A Digital Takeover?: Five Takeaways From Bob Bowman’s Interview With BTIG
As millions of viewers make the shift to — or are born into — a world of digital sports consumption, networks, leagues, media companies, and anyone else with a video product to sell or promote are looking to do so in a new way. In this space, Major League Baseball Advanced Media (MLBAM) has been a pioneer, a leader, and a visionary for the past decade.
Under the director of Bob Bowman, who was recently elevated to the role of president, business and media, for Major League Baseball, MLBAM has become a juggernaut, in both the business and technology sense, and it’s becoming more and more influential, providing the backend services for many non-baseball ventures, including the much hyped launch of HBO Now in April.
A couple of weeks ago, Bowman sat down for a streamed interview with Richard Greenfield, TMT analyst at BTIG, a global equity-trading and fund-services provider. In that interview from the MLBAM studios in New York, Bowman broke down both his business and the digital industry at large. Here are five things to be learned from the conversation.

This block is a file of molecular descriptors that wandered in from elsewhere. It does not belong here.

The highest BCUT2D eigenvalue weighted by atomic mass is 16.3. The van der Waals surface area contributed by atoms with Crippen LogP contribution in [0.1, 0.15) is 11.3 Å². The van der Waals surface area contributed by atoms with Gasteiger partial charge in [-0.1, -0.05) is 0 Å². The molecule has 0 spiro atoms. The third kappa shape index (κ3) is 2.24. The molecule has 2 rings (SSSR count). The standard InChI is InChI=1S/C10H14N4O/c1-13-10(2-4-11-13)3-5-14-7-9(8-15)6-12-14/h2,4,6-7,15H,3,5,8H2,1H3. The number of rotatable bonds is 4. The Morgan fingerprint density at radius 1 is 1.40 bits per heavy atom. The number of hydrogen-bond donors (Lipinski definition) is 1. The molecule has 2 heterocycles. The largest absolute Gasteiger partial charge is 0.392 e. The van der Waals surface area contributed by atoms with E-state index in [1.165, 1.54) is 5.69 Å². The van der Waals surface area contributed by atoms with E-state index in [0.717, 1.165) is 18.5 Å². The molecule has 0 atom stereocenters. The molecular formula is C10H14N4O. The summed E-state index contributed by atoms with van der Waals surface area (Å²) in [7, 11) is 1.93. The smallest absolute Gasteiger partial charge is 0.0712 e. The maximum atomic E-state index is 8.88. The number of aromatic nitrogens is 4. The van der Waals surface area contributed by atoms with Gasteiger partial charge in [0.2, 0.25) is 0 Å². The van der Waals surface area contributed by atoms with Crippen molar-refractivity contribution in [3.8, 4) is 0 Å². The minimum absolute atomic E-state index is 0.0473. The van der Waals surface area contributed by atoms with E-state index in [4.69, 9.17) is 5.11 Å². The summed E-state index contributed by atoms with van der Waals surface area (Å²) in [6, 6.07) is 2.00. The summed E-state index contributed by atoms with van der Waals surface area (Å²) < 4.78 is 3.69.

1. Device Usage Is Generational, Not Situational
When it comes to determining when and where users will access digital content, some believe that it’s all about where the users are. Sure, they will watch video and browse digital content on the go, but, once they get home, they plop in front of the television set. Members of this group see the media world as the “best available screen.” They are the liberal-conservatives of the media space: they are not so naïve as to think everyone including your grandmother is going to watch next year’s Super Bowl on a phone but not so stuck in their ways as to cling to the TV set like a bible.